Hackers are constantly looking for ways to disguise their intentions. They not only have to craft phishing emails that not only bypass filters but are also believable enough for end-users to act on.
One way to do this is by showing the end-user one thing and the filter another.
Starting in February 2022, Avanan observed how attackers are highlighting text in white, blinding it from the end-user and fooling phishing filters. In this attack brief, Avanan will analyze how threat actors are using this form of obfuscation in credential harvesting campaigns.
In this attack, hackers are highlighting text in white, which makes it invisible to the reader but fools Natural Language Processing filters into thinking it’s a clean email. The email itself is a classic credential harvesting scheme.
- Vector: Email
- Type: Credential Harvesting
- Techniques: Highlighted Text
- Target: Any end-user
In this attack, hackers are highlighting parts of their email in white. That makes it invisible to the end-user. The anti-phishing filters are fooled, thinking this credential harvesting email is actually legitimate.
Email Example #1
The user sees what looks like a standard email regarding an invoice, in this case to PayPal.
Email Example #2
This is what the anti-phishing filter sees. Notice the random characters strung throughout.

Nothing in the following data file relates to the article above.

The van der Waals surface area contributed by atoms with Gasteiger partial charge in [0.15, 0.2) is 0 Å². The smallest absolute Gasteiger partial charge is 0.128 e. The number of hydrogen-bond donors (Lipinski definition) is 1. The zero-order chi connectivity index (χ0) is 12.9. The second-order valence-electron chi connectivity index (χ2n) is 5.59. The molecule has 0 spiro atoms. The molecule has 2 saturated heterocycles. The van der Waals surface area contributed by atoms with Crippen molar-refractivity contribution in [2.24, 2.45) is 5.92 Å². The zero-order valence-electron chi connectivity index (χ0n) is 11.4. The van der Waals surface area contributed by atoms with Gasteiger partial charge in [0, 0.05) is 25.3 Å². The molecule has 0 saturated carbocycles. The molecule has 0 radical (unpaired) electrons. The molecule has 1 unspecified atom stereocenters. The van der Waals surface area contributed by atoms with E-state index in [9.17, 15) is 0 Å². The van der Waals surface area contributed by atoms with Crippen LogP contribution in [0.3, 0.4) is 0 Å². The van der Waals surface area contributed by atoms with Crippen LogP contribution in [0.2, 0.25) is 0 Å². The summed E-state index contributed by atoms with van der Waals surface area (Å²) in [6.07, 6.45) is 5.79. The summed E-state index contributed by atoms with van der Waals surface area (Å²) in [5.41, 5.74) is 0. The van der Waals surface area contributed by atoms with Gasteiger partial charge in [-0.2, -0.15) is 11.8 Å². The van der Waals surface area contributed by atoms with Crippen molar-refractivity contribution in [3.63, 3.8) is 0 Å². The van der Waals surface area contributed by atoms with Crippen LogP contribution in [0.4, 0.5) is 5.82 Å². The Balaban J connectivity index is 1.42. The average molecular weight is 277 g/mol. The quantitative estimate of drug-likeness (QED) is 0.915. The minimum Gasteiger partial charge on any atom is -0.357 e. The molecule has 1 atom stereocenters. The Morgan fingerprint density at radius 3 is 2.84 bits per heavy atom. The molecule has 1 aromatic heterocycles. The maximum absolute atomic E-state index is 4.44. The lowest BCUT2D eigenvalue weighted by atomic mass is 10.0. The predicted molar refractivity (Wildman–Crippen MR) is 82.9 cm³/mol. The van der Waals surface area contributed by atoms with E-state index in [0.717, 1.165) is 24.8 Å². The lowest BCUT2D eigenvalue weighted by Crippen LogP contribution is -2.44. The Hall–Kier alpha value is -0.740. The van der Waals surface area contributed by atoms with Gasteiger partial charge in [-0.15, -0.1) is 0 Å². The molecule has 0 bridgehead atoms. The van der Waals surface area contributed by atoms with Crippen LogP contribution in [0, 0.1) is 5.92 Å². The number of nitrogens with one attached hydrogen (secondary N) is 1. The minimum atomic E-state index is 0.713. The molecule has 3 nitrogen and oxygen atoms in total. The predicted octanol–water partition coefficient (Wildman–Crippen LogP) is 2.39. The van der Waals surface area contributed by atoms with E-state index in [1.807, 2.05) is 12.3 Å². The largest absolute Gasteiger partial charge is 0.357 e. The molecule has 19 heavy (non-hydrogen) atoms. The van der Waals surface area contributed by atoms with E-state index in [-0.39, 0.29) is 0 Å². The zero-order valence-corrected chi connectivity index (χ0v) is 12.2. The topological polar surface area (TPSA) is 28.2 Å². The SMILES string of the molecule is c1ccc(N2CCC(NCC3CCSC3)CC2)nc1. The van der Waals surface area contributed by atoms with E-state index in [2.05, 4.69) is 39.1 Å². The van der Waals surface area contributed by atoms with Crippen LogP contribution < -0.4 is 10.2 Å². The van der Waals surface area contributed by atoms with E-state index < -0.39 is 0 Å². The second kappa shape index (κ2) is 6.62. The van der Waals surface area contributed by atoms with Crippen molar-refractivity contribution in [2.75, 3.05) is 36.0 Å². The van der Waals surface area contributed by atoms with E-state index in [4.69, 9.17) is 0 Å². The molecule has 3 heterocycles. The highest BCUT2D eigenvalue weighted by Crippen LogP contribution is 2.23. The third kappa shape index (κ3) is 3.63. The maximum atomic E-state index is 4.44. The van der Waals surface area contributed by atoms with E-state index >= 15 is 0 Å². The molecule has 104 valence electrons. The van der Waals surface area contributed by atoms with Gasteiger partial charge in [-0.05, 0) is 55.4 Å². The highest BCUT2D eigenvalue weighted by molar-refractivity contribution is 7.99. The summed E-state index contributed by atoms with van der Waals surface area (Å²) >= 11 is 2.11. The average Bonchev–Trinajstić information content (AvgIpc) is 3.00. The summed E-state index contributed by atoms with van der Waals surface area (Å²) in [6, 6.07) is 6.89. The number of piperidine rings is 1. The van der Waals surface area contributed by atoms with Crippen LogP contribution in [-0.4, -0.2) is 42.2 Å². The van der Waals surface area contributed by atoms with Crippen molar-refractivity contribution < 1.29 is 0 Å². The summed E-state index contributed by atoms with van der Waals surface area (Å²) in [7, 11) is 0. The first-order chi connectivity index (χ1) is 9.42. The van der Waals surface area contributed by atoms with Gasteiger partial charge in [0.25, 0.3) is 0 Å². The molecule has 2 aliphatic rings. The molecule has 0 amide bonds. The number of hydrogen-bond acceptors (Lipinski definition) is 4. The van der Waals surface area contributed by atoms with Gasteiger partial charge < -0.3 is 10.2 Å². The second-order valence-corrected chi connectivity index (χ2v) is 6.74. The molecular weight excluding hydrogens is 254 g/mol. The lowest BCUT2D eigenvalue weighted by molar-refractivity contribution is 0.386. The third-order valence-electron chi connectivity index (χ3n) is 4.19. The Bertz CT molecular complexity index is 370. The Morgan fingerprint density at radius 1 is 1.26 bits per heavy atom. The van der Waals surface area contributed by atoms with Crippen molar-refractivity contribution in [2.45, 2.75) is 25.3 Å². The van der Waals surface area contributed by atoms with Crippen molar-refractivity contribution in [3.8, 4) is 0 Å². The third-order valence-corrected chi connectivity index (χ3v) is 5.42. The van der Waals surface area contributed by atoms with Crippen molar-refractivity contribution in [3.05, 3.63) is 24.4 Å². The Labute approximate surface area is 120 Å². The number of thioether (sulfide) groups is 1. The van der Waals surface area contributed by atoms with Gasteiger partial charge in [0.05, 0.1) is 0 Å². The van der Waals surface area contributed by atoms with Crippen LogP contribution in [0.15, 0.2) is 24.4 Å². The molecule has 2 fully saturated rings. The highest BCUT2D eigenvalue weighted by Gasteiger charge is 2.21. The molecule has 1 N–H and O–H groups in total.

In this attack, hackers are adding text that’s been highlighted in white. The end-user can’t see it; the machine sees what looks like gibberish. That fools the scanner into thinking it’s legitimate when in actuality, it’s a credential harvesting email.
Avanan has been tracking for some time the different ways that hackers obfuscate text to get into the inbox.
All these methods have the same aim: to show one message to the end-user, and another to the anti-phishing filter. It’s an effective way to not only bypass phishing filters but also fool end-users into clicking onto something they shouldn’t.
This email takes advantage of a classic social engineering ploy–the auto-renewal. By sending an email with a charge of a hefty sum, it will induce some folks to click or call to rectify what seems like a fraudulent charge. The email was sent on the same day as the purported renewal, adding even more urgency.
Between fooling filters and giving end-users incentive to click, these sorts of attacks pack a one-two punch that is quite effective.
Best Practices: Guidance and Recommendations
To guard against these attacks, security professionals can do the following:
- Encourage end-users to check with bank or credit card to ensure the potential charge is legitimate
- Remind users not to blindly call numbers; a Google search of the number in the email reveals it’s not from PayPal.
- Deploy protection that can detect non-ASCII characters